“Our work impacts those around us. Is it helping people or oppressing them?” she asks. “I’d like to use this business to help those who are marginalised.”

Overcoming disappointment

Yue knew that the online space was very competitive and she’d deliberately priced her offerings lower than regular supermarkets while offering free delivery for a lower minimum order. Yet business remained slow initially.

“I was expecting it to be better and it can be quite disappointing when there is no business coming in. People say that when God calls, He will open doors and things will happen miraculously,” Yue’s eyes redden as her voice trails off.

To help Christians share the Gospel using five colours during Christmas, Jerine came up with gift bottles of seeds and nuts that could be customised with Bible verses. Photo from The Bare Essentials.

But she holds on to Isaiah 43:2 – a verse that’s engraved on a piece of metal in her office/warehouse.

“Even when everything is a challenge, it’s a reminder to me that God is here for me no matter what I’m going through.

“It’s a reminder to me that God is here for me no matter what I’m going through.

With the Circuit Breaker, business has picked up somewhat and Yue has also put precautionary measures in place such as providing contact-free delivery for her customers, a mix of locals and foreigners. The containers would be left at the door and she’d inform the customer of the delivery.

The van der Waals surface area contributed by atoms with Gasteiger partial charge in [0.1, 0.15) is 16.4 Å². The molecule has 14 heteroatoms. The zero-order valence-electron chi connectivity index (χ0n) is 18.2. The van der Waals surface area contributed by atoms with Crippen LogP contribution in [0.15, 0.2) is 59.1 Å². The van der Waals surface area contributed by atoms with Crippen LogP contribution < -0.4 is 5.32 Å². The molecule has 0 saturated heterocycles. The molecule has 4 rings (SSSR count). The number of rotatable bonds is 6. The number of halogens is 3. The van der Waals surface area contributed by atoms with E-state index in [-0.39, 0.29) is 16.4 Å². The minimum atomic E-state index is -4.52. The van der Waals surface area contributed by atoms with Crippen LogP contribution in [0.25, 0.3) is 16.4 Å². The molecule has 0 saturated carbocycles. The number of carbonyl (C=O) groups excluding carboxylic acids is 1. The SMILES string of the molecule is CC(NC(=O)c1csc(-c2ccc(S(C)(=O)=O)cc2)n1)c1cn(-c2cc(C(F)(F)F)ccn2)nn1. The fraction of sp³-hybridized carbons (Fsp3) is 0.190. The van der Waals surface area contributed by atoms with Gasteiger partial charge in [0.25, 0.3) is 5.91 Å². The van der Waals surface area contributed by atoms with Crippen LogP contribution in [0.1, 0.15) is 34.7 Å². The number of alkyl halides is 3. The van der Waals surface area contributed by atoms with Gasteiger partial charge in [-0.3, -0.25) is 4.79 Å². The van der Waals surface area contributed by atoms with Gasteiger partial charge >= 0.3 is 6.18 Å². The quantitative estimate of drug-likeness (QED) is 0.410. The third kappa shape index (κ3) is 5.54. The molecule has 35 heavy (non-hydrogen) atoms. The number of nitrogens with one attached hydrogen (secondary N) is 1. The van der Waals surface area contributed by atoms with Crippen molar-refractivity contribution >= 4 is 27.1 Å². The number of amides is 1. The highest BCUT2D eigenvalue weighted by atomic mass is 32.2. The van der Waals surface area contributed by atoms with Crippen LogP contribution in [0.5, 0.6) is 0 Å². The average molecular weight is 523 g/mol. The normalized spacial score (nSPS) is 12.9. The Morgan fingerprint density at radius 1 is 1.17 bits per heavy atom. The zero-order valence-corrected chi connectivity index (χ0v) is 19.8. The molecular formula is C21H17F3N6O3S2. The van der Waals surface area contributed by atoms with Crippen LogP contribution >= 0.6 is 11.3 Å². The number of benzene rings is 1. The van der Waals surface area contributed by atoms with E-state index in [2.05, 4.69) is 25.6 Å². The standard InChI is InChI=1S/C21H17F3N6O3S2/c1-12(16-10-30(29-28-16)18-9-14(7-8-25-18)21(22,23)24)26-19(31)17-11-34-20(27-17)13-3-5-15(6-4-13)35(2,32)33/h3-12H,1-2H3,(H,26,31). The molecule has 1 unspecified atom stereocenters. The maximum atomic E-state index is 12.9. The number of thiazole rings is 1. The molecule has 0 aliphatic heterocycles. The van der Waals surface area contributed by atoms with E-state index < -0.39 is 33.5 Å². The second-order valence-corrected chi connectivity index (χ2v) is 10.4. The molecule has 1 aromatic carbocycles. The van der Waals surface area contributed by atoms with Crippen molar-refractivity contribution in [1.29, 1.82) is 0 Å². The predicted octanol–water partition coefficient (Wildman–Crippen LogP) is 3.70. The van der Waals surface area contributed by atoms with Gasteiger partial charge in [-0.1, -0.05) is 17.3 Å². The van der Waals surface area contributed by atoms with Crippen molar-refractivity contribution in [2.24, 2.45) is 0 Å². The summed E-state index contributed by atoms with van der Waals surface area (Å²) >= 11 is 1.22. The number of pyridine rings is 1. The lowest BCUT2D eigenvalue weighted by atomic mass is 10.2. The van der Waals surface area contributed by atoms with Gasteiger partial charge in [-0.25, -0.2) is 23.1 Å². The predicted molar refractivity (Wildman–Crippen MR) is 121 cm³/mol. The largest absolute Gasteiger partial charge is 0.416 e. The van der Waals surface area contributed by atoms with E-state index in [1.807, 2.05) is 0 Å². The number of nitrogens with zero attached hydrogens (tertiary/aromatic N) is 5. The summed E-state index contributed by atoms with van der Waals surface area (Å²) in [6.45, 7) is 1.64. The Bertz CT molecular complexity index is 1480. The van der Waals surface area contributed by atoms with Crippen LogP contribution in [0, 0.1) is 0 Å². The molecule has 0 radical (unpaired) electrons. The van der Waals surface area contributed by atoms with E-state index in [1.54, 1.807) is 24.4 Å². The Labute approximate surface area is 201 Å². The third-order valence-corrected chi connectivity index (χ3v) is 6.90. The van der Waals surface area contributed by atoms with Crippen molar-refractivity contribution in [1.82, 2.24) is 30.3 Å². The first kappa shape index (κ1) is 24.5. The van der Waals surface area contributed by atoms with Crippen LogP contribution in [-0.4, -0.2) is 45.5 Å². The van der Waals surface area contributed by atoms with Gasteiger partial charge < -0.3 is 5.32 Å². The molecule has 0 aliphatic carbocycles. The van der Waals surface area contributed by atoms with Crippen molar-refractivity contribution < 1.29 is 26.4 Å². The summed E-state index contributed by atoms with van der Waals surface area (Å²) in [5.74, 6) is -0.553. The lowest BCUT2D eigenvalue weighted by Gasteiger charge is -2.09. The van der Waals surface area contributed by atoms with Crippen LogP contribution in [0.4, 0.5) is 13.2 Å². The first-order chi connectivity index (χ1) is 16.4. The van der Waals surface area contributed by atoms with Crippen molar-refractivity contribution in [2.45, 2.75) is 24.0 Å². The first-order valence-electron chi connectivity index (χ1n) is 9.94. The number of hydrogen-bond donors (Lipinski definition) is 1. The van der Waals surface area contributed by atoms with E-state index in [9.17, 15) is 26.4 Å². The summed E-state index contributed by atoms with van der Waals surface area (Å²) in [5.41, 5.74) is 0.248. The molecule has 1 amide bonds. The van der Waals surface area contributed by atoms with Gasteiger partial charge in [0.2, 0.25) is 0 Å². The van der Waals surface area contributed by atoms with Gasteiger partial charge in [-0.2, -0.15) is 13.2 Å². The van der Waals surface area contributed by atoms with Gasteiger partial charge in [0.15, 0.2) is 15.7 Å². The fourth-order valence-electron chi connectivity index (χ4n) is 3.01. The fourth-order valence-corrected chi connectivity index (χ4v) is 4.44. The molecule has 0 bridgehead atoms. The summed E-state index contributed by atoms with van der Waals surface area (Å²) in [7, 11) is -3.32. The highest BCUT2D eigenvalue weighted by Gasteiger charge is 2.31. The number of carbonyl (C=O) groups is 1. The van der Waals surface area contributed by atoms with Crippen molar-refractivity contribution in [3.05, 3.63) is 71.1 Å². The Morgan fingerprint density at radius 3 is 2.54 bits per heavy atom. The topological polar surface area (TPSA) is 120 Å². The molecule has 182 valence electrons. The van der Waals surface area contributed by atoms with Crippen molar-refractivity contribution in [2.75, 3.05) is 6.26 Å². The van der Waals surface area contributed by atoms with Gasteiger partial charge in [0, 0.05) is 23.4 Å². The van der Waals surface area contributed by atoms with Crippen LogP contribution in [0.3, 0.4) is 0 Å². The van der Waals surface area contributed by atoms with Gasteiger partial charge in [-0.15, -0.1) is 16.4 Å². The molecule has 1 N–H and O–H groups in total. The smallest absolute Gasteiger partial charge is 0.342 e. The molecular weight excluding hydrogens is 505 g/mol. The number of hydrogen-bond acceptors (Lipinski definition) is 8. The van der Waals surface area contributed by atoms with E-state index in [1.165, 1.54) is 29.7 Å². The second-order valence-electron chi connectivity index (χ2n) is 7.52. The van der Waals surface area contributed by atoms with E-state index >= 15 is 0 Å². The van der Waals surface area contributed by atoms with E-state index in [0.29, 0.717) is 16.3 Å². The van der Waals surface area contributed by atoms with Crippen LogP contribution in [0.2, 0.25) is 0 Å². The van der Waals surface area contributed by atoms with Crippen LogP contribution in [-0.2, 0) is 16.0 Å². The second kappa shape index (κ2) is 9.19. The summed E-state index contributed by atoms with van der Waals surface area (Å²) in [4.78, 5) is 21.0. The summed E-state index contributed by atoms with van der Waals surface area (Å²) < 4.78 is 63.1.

Heartened by the government encouraging everyone to bring their own containers when doing takeaway, she is optimistic that this will become a new habit for Singaporeans after a month.

“This is a good time for everyone to slow down,” she muses. “Hopefully we will now have the head space to think about what really matters, and to reset our lives if we need to.”

About the author

Jane Lee

Jane has been telling stories across Asia, whether as a journalist, a missionary or a brand storyteller, always trying to give the voiceless (and boring) a voice.